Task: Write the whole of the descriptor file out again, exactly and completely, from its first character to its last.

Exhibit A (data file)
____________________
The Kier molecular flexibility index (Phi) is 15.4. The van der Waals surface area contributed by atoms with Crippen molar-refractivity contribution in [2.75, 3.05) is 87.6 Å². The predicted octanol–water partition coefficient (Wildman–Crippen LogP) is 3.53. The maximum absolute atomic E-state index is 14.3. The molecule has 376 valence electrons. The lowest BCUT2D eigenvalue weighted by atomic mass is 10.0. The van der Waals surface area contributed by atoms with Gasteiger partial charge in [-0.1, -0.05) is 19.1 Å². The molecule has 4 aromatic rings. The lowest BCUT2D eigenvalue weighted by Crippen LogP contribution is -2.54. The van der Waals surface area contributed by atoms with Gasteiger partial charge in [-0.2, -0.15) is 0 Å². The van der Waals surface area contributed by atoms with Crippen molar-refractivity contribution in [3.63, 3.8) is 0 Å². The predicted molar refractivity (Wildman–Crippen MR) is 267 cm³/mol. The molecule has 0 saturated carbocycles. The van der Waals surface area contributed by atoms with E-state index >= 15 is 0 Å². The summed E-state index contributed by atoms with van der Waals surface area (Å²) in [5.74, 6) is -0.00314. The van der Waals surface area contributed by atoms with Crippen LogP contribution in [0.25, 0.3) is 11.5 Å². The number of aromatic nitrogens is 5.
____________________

The Kier molecular flexibility index (Phi) is 15.4. The van der Waals surface area contributed by atoms with Crippen molar-refractivity contribution in [2.75, 3.05) is 87.6 Å². The predicted octanol–water partition coefficient (Wildman–Crippen LogP) is 3.53. The maximum absolute atomic E-state index is 14.3. The molecule has 376 valence electrons. The lowest BCUT2D eigenvalue weighted by atomic mass is 10.0. The van der Waals surface area contributed by atoms with Gasteiger partial charge in [-0.1, -0.05) is 19.1 Å². The molecule has 4 aromatic rings. The lowest BCUT2D eigenvalue weighted by Crippen LogP contribution is -2.54. The van der Waals surface area contributed by atoms with Gasteiger partial charge in [-0.2, -0.15) is 0 Å². The van der Waals surface area contributed by atoms with Crippen molar-refractivity contribution in [3.63, 3.8) is 0 Å². The predicted molar refractivity (Wildman–Crippen MR) is 267 cm³/mol. The molecule has 0 saturated carbocycles. The van der Waals surface area contributed by atoms with E-state index >= 15 is 0 Å². The summed E-state index contributed by atoms with van der Waals surface area (Å²) in [5.74, 6) is -0.00314. The van der Waals surface area contributed by atoms with Crippen LogP contribution in [0.25, 0.3) is 11.5 Å². The number of aromatic nitrogens is 5.